Do Sovereign Downgrades Matter?

Speculation continues to build that another major credit rating agency will downgrade the US this year. What impact, if any, would further sovereign downgrades have on the capital markets?

Larry Swedroe wrote an interesting article last week for CBS on the possible impact on stock markets that a much-rumored potential downgrade of theUS by another major credit rating agency would have. We recently researched the possible impact on bond markets by studying previous downgrades of sovereign debt.

As explained more fully in When ‘Risk-Free’ Isn’t Risk Free: The Impact of a Treasury Downgrade  by my colleague Ivan Rudolph-Shabinsky, we found that over the past two decades, yield spreads have typically changed very modestly when highly rated countries are downgraded. In fact, for countries downgraded a single notch to AA+ from AAA, the average spread barely changed at all in the months after the downgrade, as shown at the left side of the Display . Downgrades: Usually Little Impact on High-Quality Sovereign Spreads Put simply, a downgrade from AAA to AA or even to A usually doesn’t rattle investors enough to make them question a government’s commitment to meeting its obligations. Markets mostly shrugged off the downgrades of Canada in 1994 and 1995; New Zealand, Finland, Italy, Belgium and Ireland in 1998; and Japan in 2000, 2001, 2002 and 2009.

Unsurprisingly, our research also found that the lower the new rating, the greater the market reaction. Downgrades into the BBB category or lower (the cusp of investment grade) generally led to significantly higher financing costs.

Furthermore, as recent events in Europe suggest, when downgrades take place in the context of a broader economic or financial crisis, yields can rise significantly. This has been seen time and time again, from Italy’s 1991 downgrade in the midst of recession to Iceland’s in 2006, and from Spain and Ireland’s downgrades in 2009 to Spain’s next downgrade in 2010. In each of these cases, the downgrades compounded concerns that were already curbing market appetite for the bonds.

Of course, the situation in Europe today differs in one key respect from many prior instances of sovereign downgrades in developed countries. Euro-area countries today are issuing debt in euros, which is technically more akin to a foreign than a domestic currency. These countries do not have their own central banks and, therefore, do not have the ability to simply print money in their local currency in order to pay back debt.

So, let’s go back to our original question. What would the impact on Treasury yields be if the US were downgraded from AAA to AA+? Our analysis suggests it would be limited, especially given the US’s long-standing status as a safe haven in times of crisis. That status is unlikely to change anytime soon, as I argued in a recent post.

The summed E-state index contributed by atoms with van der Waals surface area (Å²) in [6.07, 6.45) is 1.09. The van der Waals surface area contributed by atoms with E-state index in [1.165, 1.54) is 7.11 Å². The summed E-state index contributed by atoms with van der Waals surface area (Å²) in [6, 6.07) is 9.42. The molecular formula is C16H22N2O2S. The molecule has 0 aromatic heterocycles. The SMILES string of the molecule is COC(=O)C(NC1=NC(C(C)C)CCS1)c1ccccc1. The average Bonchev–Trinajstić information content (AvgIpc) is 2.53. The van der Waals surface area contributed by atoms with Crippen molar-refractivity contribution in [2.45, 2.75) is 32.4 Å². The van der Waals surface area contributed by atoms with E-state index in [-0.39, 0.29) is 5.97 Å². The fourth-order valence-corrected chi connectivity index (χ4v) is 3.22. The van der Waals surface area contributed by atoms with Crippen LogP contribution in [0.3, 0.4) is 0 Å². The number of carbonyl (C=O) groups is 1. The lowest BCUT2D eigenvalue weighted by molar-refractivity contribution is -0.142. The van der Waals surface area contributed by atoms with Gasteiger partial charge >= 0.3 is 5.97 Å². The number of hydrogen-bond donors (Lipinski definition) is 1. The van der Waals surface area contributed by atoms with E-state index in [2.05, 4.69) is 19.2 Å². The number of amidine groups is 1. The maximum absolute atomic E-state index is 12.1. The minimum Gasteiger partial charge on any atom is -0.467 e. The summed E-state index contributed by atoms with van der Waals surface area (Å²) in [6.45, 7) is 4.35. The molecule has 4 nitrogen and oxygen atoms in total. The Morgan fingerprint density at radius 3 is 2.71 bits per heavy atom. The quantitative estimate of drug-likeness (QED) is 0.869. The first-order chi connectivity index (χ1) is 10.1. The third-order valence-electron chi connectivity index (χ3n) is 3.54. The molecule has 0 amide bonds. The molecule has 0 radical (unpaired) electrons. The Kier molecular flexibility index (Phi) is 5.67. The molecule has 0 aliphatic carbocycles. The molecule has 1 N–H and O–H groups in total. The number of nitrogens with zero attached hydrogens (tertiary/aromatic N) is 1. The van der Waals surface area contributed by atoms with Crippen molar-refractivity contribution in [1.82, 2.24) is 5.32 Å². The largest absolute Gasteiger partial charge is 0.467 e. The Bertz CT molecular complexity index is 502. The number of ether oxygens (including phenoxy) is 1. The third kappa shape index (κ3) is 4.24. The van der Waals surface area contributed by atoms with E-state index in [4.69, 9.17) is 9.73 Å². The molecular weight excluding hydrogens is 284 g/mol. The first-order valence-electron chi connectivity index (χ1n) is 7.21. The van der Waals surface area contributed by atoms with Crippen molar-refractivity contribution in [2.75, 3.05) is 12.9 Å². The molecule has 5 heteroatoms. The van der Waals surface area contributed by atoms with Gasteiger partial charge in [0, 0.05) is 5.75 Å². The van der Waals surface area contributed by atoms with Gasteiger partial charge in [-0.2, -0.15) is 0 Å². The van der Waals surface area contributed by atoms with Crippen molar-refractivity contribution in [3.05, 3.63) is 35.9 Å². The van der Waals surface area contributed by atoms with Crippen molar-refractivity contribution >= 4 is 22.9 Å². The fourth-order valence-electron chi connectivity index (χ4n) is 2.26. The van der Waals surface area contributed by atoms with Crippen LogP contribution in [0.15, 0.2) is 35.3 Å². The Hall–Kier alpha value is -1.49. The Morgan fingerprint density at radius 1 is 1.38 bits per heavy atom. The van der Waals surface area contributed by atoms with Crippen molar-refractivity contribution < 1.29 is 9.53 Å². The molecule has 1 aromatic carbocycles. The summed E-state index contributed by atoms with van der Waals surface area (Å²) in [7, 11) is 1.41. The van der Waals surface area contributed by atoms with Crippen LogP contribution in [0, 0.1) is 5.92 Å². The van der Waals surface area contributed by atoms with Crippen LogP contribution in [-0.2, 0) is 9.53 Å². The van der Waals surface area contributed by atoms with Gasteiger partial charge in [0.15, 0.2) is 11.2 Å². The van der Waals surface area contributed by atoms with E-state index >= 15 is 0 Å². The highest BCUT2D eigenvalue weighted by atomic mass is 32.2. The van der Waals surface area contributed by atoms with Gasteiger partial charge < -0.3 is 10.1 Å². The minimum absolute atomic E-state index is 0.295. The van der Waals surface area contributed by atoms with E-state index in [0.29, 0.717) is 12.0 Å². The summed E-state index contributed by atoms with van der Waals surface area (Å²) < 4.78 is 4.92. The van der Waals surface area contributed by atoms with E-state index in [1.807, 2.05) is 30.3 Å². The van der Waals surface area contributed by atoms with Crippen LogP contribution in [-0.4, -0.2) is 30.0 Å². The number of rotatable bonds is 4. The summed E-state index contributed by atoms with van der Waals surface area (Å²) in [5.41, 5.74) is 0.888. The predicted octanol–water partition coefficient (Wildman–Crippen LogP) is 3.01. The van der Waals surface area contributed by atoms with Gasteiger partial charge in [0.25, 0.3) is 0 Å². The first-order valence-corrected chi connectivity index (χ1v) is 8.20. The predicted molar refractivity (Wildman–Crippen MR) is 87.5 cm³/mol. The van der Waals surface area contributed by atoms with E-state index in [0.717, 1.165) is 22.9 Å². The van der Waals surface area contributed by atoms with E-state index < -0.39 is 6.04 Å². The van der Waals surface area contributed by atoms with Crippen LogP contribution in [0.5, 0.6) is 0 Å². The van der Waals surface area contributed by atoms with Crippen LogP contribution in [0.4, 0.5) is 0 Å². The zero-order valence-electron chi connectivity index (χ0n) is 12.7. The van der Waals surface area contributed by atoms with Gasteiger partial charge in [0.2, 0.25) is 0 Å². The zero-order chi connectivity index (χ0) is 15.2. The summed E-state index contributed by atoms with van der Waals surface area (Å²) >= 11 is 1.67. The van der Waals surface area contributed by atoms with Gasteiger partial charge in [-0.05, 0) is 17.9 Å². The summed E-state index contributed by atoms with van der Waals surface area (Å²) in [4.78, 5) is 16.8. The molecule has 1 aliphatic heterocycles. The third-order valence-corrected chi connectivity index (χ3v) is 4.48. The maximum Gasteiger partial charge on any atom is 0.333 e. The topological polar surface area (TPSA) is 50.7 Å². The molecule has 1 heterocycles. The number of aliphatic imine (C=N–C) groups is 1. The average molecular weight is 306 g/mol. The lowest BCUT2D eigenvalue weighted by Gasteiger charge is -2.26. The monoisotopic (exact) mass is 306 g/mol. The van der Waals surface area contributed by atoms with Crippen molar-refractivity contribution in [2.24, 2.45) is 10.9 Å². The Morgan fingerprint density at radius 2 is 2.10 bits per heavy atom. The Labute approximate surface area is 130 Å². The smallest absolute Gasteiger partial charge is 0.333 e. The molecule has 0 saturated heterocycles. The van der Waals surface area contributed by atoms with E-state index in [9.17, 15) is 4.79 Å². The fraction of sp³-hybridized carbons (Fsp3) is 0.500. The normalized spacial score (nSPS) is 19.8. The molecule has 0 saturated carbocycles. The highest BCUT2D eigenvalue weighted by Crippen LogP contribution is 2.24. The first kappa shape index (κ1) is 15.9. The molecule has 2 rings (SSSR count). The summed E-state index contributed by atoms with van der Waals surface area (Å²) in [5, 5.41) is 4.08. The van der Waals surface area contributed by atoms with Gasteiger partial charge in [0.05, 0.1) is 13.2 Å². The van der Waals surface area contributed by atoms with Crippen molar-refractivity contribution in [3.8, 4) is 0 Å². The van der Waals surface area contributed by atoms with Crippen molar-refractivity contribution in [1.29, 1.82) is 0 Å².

To be sure, given the sheer size and presence of the US market, a sovereign downgrade could provoke a bout of risk aversion across the capital markets, pushing up yields on risk assets globally. But if the market perceives that the US government’s willingness to pay its claims is unchanged, the new bout of risk aversion could even spark safe-haven flows into US Treasuries, supporting prices and lowering yields. In fact, Treasury yields crashed to record lows in 2011, despite the actual downgrade by S&P last summer and threats of additional downgrades.

Of course, European countries like Spain, Ireland and Italy do not have the luxury afforded by safe-haven status. They are under severe pressure to get their fiscal houses in order. But even in the US, government inaction could lead markets to doubt policymakers’ ability to address long-term budgetary issues. In that case, expectations that the only way out of the debt burden is for policymakers to stimulate inflation—perhaps by printing money—could begin to drive up yields. (Inflation is a possible solution because it is much easier to repay debt incurred over many years with less-valuable dollars.) In this scenario, the US could fall into the category of sovereign downgrades that accelerate an already-worsening fiscal situation.

The rating agencies are considering downgrading the US because its debt and deficit numbers are troubling. However, judging from the historically low level of US Treasury yields today, we’re a long way from a crisis. Nonetheless, policymakers cannot afford to be complacent.

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The views expressed herein do not constitute research, investment advice or trade recommendations, and do not necessarily represent the views of all AllianceBernstein portfolio management teams.

Douglas J. Peebles

Chief Investment Officer—AB Fixed Income
Douglas J. Peebles is the Chief Investment Officer of AB Fixed Income and a Partner of the firm, focusing on fixed-income investment processes, strategy and performance across portfolios globally. As CIO, he is also Co-Chairman of the Interest Rates and Currencies Research Review team, which is responsible for setting interest-rate and currency policy for all fixed-income portfolios. In addition, Peebles serves as Lead Portfolio Manager for AB’s Unconstrained Bond Strategy, and focuses on managing the firm’s strategic client relationships. In 1997, he pioneered AB’s highly successful and innovative approach to global multi-sector high-income investing, which is now being adopted by other firms. Since joining AB in 1987, Peebles has held several leadership positions, including director of Global Fixed Income (1997–2004), co-head of AB Fixed Income (2004–2008) and Head of Fixed Income (2008–2016). He holds a BA from Muhlenberg College and an MBA from Rutgers University. Location: New York

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